With respect to a general compliance review of a redacted exhibit, the staff will send a letter requesting that the registrant provide it with a paper copy of the unredacted exhibit marked to highlight the redacted information. The paper copy would be marked to show the redactions in the same manner as when a company submits a traditional CTR. Once the staff completes its review of the unredacted materials, it may or may not ask for further substantiation of the redaction decisions. The substantiation likely would include most of the same information that would appear in the application accompanying a traditional CTR. If that review does not lead to comments, the staff will send a letter indicating that the compliance review is complete.

With respect to an Exchange Act filing, the staff will make its initial request for an unredacted exhibit and the closing of review letter for that exhibit publicly available on EDGAR following the closing of its review. If that review was done in conjunction with a regular filing review, the staff will post the initial request and closing of review letter at the time it posts the other correspondence related to the filing review. Publicly available letters will only note the existence of an opened and a closed redacted exhibit compliance review.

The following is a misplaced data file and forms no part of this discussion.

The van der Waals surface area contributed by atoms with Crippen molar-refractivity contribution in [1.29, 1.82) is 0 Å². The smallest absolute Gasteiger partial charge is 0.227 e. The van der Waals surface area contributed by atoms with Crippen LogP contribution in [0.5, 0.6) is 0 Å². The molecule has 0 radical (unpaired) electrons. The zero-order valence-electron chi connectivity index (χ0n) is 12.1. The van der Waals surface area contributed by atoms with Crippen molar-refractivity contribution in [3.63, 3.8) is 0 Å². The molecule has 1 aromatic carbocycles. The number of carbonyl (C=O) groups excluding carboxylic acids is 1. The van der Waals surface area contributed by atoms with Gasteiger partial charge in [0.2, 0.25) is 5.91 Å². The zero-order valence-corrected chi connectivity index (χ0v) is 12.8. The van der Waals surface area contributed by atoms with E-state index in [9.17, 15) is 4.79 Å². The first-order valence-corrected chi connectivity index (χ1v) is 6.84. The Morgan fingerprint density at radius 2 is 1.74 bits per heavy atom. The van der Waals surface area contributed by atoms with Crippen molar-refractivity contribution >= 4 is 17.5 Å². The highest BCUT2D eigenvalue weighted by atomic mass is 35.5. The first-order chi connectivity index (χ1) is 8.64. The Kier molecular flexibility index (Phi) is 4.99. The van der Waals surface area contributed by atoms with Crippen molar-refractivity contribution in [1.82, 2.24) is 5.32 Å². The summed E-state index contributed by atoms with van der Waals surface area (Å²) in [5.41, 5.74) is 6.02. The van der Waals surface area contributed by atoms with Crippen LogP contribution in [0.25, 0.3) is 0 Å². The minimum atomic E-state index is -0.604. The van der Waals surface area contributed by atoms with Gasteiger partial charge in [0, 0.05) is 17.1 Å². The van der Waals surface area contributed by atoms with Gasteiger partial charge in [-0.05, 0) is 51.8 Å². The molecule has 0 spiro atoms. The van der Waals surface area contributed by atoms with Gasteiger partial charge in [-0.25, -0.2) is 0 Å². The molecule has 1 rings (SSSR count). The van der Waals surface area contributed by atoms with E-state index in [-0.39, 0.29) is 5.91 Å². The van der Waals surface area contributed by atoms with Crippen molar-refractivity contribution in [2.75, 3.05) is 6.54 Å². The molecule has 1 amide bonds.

In a significant departure from the traditional CTR procedures, if the staff requests a copy of an unredacted exhibit, a registrant may submit the agreement on a supplemental basis. As a result, a registrant may request confidential treatment of the exhibit and any accompanying materials under Rule 83 while the exhibit and materials are in the staff's possession. Following the completion of its review and at the request of the registrant, the staff either will destroy or return the exhibit and other materials, rather than retaining them in the SEC's files. A similar approach may be taken by registrants choosing to include exhibits with Item 1.01 Form 8-K filings.